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Clin J Pain. 2005 Sep-Oct;21(5):374-7.

Documented and self-reported child abuse and adult pain in a community sample.

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  • 1Department of Pediatrics, College of Physicians & Surgeons, Columbia University, New York, NY 10032, USA.



To examine the association of chronic pain in young adults with childhood exposure to maltreatment and to determine whether depressive symptoms mediate such an association.


A total of 649 members of a randomly selected cohort of young adults from a multiwave, multi-informant epidemiological study were interviewed with regard to chronic pain and symptoms of major depressive disorder. Maltreatment was measured both by retrospective self-report and by official records of substantiated child maltreatment.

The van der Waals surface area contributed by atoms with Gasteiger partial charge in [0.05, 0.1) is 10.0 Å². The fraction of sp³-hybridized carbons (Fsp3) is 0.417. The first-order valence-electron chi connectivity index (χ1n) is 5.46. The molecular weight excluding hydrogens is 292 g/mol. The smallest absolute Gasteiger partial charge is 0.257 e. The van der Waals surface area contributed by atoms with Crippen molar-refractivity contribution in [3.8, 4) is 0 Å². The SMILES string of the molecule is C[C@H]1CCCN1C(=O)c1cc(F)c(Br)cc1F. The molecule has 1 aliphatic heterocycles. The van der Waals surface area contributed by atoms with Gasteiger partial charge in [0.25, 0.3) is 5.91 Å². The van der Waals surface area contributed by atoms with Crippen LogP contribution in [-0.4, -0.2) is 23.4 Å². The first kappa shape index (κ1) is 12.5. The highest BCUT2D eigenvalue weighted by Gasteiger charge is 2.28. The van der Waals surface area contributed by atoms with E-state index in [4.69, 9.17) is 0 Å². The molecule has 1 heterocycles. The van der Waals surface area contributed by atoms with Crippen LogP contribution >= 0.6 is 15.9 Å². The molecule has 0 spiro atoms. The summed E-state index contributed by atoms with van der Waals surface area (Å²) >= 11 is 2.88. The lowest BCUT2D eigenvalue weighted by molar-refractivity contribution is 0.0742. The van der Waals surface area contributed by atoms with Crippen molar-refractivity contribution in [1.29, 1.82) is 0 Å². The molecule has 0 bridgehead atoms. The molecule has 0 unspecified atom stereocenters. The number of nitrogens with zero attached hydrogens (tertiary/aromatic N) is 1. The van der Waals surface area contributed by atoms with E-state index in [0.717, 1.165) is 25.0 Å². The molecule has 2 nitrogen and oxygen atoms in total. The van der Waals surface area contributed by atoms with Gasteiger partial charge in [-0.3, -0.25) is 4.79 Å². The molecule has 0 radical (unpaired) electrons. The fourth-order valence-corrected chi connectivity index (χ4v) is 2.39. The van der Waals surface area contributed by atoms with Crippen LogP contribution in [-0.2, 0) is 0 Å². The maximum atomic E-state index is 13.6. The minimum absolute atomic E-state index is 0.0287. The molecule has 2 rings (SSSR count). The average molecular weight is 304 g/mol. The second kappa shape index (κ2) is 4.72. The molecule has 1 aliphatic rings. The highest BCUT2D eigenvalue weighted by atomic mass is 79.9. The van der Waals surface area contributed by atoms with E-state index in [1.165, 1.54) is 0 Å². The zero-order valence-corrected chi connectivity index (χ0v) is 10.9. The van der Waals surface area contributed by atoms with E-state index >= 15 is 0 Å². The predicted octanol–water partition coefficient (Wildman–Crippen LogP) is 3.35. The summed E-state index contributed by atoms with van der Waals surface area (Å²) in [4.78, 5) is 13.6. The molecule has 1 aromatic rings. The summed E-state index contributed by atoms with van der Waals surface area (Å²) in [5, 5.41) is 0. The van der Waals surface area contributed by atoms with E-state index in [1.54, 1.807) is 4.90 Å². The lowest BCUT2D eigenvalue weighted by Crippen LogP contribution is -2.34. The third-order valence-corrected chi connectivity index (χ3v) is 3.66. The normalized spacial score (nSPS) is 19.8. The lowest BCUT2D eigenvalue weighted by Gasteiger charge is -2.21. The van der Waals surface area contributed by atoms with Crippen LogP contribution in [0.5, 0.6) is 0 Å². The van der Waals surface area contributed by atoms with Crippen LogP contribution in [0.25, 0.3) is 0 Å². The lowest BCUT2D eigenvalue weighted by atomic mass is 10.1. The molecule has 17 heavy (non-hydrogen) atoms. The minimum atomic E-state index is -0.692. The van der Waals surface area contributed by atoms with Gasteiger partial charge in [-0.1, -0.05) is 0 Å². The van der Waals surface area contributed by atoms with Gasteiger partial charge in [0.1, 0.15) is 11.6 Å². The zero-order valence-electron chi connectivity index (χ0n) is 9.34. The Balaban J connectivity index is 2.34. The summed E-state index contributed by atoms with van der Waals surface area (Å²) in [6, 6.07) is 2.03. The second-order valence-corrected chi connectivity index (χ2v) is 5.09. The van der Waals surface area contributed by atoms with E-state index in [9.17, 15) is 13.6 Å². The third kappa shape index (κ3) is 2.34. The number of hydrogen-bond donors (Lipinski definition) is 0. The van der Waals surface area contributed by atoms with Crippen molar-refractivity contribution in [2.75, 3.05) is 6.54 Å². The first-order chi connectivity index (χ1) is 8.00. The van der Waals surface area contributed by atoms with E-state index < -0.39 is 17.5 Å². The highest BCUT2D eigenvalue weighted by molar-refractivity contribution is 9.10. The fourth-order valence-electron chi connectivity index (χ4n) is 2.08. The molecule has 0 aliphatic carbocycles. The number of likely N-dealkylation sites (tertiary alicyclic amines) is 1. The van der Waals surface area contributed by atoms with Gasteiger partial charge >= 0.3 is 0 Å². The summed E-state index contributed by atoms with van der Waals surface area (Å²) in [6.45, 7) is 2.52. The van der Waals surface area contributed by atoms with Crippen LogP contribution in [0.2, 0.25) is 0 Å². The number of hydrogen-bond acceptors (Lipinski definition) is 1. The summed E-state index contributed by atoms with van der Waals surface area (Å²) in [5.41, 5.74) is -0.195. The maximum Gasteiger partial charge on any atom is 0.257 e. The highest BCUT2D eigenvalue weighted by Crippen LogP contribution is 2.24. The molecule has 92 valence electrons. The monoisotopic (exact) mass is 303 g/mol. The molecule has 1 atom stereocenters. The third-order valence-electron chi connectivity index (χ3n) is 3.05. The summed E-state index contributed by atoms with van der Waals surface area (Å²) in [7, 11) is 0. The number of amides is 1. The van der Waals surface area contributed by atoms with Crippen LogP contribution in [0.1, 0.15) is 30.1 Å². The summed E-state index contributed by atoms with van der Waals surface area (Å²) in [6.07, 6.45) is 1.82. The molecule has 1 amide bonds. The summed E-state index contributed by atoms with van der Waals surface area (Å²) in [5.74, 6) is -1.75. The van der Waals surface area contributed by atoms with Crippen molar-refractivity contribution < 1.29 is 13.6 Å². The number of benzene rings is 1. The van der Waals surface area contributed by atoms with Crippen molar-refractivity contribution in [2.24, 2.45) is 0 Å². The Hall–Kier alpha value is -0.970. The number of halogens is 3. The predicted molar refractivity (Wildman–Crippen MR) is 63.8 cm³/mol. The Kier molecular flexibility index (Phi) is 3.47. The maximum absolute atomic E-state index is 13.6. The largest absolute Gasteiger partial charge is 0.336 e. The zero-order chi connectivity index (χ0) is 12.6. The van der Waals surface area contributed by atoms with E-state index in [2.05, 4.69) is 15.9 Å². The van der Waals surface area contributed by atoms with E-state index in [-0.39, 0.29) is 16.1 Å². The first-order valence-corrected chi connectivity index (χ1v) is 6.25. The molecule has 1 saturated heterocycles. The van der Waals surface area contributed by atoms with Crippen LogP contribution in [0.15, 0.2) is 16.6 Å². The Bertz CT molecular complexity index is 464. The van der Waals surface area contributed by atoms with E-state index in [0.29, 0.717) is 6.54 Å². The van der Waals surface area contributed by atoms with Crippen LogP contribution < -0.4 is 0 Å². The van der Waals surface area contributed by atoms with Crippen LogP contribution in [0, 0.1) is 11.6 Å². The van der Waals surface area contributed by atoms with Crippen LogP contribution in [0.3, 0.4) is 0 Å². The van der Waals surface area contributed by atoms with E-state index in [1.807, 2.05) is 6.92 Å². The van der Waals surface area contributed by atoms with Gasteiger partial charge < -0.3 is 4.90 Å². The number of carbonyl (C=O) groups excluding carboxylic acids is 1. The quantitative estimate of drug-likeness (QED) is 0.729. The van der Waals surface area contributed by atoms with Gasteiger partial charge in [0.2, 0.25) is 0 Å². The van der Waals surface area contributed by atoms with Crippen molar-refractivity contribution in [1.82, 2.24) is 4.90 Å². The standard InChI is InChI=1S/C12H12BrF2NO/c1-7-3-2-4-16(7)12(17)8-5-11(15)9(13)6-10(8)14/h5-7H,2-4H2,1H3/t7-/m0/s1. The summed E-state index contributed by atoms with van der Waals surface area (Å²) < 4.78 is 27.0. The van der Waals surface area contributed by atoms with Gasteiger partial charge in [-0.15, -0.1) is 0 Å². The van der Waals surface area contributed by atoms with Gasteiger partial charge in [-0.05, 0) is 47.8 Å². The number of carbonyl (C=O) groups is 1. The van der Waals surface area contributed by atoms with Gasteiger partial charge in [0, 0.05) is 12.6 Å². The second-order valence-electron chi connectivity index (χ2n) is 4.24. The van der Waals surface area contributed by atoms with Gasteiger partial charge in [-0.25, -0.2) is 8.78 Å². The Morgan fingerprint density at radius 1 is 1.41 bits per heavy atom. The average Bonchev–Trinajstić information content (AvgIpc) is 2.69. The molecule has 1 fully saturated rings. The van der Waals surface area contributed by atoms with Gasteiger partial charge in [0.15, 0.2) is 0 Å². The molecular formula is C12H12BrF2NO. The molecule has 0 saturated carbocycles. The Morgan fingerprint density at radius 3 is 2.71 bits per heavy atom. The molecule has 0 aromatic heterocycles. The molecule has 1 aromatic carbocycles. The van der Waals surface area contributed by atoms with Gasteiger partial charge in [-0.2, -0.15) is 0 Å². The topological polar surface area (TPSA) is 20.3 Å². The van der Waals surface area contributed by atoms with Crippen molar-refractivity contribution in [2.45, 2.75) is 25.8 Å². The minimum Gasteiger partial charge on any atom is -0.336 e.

Current complaints of frequent pain and functionally impairing chronic pain were assessed in young adult interviews at mean age 22.


Net of demographic factors, adult chronic pain was associated with self-reported sexual abuse. This association persisted after the contribution of concurrent depression was statistically controlled. Elevations of pain attributable to documented maltreatment were comparatively modest and below the threshold of statistical significance. Pain complaints in participants who self-reported physical abuse were not significantly elevated.


Overall, results show an association between self-reported sexual abuse history and adult pain complaints in this general population sample, which was not attributable to symptoms of depression at the time of such reports.

[PubMed - indexed for MEDLINE]
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